NO ONE could have predicted the extent of the devastation that typhoon Haiyan visited upon the Philippines’ central Visayas region. Warnings were issued. Most people heeded them as best they could. We are a nation accustomed to typhoons. We “know the drill” and we thought we were ready. We were not.
Incredibly Hard to Comprehend
The reactions of victims, rescuers, volunteers, reporters, and those watching the news were the same – disbelief. I watch the news and the words in my mind are the very words I hear everywhere. “We are used to typhoons but never have we ever seen anything like this.” With fresh news stories, the disbelief deepened. No family, it seems was left intact. Every survivor had a family member who perished or went missing. Images of people walking around aimlessly, mobs looting in desperation, and half naked stragglers scavenging for food among rubble of debris and dead bodies are incredibly hard to comprehend. They are happening right now right here in the same country as we watch the news in our own homes.
The disbelief is difficult enough. If you entertain survivor’s guilt, it could paralyze you. I know because I have felt it. Safe and dry with family at home, I felt some sense of gladness and relief for being spared. But there was also the heavy awareness that others were not. I hesitated over normal weekend activities – watching the musical I have reserved tickets months ago for or ordering a meal in a restaurant. It felt inappropriate – at odds with the parallel lives of extreme misery happening simultaneously only a few hundred kilometers away.
Helping: A Way to Cope
Action is a two-prong solution – gathering old clothes and blankets to bring to the community parish donation drive, coordinating and helping in different ways, and urging others to donate. I find comfort in this. The process of acting and helping is predictable. It also feels familiar and appropriate. I am doing this to help others, that’s true, but I am also doing this to cope, psychologically.
The rescuers, volunteers, and reporters who are there feel this paralyzing disbelief, first hand and several times magnified. My heart goes out to them too. They are overwhelmed but they do their jobs as best they can, eyes tearing up, voices breaking, helplessness and impatience rising. They show up and they do their job. That’s where I get my realization and my cue.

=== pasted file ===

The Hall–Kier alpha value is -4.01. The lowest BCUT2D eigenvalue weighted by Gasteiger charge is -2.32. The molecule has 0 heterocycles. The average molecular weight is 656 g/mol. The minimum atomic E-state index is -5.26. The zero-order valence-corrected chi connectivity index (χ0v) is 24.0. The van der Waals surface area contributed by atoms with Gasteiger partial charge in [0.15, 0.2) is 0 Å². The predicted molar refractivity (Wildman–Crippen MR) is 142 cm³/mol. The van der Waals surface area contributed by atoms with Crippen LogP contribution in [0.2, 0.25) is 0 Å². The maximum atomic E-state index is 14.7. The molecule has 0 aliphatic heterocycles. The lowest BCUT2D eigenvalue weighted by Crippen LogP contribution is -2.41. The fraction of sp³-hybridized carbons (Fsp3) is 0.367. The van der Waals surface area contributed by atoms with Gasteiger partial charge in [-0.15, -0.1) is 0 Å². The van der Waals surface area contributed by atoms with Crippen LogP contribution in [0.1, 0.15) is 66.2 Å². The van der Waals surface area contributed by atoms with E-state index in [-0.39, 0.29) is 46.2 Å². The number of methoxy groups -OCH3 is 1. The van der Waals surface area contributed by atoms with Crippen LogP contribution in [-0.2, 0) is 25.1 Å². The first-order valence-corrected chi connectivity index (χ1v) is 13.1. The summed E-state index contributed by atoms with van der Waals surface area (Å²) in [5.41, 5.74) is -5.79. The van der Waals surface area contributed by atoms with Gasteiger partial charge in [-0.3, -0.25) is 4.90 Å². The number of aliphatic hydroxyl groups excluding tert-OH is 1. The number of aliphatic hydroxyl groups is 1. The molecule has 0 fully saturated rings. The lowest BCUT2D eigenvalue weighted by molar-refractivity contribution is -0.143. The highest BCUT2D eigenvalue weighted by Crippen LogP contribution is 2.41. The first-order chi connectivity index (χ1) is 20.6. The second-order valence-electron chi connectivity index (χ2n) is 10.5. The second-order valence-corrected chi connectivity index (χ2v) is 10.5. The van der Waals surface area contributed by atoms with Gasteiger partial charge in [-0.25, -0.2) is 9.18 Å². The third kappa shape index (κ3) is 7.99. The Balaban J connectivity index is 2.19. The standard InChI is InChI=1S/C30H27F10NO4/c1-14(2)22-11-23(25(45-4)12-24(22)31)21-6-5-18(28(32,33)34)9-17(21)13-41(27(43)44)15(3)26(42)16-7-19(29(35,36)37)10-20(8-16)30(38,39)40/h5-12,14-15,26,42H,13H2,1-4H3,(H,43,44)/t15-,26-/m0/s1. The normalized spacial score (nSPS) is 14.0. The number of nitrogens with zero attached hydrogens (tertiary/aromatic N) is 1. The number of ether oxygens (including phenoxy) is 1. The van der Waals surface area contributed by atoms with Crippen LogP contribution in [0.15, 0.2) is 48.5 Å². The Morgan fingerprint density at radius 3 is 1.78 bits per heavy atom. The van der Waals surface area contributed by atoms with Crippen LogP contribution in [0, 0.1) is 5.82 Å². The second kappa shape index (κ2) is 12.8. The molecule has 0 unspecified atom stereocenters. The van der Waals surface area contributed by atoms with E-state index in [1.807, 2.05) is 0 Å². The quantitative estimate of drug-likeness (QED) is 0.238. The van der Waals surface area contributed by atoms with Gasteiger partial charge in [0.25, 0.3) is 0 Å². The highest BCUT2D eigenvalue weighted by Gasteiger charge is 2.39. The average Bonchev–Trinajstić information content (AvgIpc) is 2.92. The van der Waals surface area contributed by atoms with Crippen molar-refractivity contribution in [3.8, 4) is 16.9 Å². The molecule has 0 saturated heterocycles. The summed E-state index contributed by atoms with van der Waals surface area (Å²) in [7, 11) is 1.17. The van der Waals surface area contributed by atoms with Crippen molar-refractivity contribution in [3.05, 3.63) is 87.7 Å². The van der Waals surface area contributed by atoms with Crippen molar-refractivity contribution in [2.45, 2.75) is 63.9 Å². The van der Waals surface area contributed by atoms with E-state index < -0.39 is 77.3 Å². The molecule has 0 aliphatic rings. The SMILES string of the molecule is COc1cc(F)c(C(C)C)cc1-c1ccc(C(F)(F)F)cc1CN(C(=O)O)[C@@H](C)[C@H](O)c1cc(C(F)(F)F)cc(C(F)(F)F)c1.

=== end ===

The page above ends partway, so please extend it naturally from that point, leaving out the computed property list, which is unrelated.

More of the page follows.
Just Show Up
The simple act of “showing up” helps victims. It also helps second hand witnesses cope. As we continue to look for ways to assist, we can also go about our routines, go to work, sit down at the computer and write, go to the bank, pay bills, go grocery shopping, pick the children up from school. Yes, even watch the musical you have bought tickets for. They too donated part of their proceeds.
Precisely at the time when large parts of the country are devastated and many are suffering, we must do our part by “showing up” in our own spaces and keeping the wheels of life moving.
We especially need to be easy on each other and understand that no one is purposely slowing down aid and rescue. Everyone is doing his/her best while trying to cope.
A lot of grueling work awaits ahead – the search for answers and real solutions. But for now, let our collective message be: Yes we have been dealt a truly heavy blow, but we will not be overwhelmed. We will not let the tragedy rob us of the ability to keep going. We will show up every day no matter how many every-days it takes until the time comes when we can ALL begin to recover and smile again. This, we can each do right here and now. Whether you are a victim, rescuer, volunteer, donor, or second hand witness, you can decide. That choice is available to everyone.